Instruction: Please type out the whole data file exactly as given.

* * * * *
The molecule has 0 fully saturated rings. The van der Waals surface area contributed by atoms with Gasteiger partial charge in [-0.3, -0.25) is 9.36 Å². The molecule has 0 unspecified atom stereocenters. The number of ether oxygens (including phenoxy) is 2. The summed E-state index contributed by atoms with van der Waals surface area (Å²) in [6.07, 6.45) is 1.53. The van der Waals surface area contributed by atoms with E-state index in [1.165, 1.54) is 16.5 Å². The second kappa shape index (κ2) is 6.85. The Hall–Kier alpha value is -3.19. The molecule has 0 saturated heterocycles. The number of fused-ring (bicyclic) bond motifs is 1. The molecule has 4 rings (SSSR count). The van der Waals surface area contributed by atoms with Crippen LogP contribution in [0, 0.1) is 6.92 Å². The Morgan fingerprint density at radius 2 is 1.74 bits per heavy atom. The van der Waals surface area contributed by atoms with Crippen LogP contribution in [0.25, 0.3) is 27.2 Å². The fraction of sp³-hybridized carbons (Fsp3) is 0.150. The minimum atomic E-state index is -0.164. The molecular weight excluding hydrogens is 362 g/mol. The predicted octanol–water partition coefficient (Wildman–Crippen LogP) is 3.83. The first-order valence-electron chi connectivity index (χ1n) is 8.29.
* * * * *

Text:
The molecule has 0 fully saturated rings. The van der Waals surface area contributed by atoms with Gasteiger partial charge in [-0.3, -0.25) is 9.36 Å². The molecule has 0 unspecified atom stereocenters. The number of ether oxygens (including phenoxy) is 2. The summed E-state index contributed by atoms with van der Waals surface area (Å²) in [6.07, 6.45) is 1.53. The van der Waals surface area contributed by atoms with E-state index in [1.165, 1.54) is 16.5 Å². The second kappa shape index (κ2) is 6.85. The Hall–Kier alpha value is -3.19. The molecule has 0 saturated heterocycles. The number of fused-ring (bicyclic) bond motifs is 1. The molecule has 4 rings (SSSR count). The van der Waals surface area contributed by atoms with Crippen LogP contribution in [0, 0.1) is 6.92 Å². The Morgan fingerprint density at radius 2 is 1.74 bits per heavy atom. The van der Waals surface area contributed by atoms with Crippen LogP contribution in [0.25, 0.3) is 27.2 Å². The fraction of sp³-hybridized carbons (Fsp3) is 0.150. The minimum atomic E-state index is -0.164. The molecular weight excluding hydrogens is 362 g/mol. The predicted octanol–water partition coefficient (Wildman–Crippen LogP) is 3.83. The first-order valence-electron chi connectivity index (χ1n) is 8.29.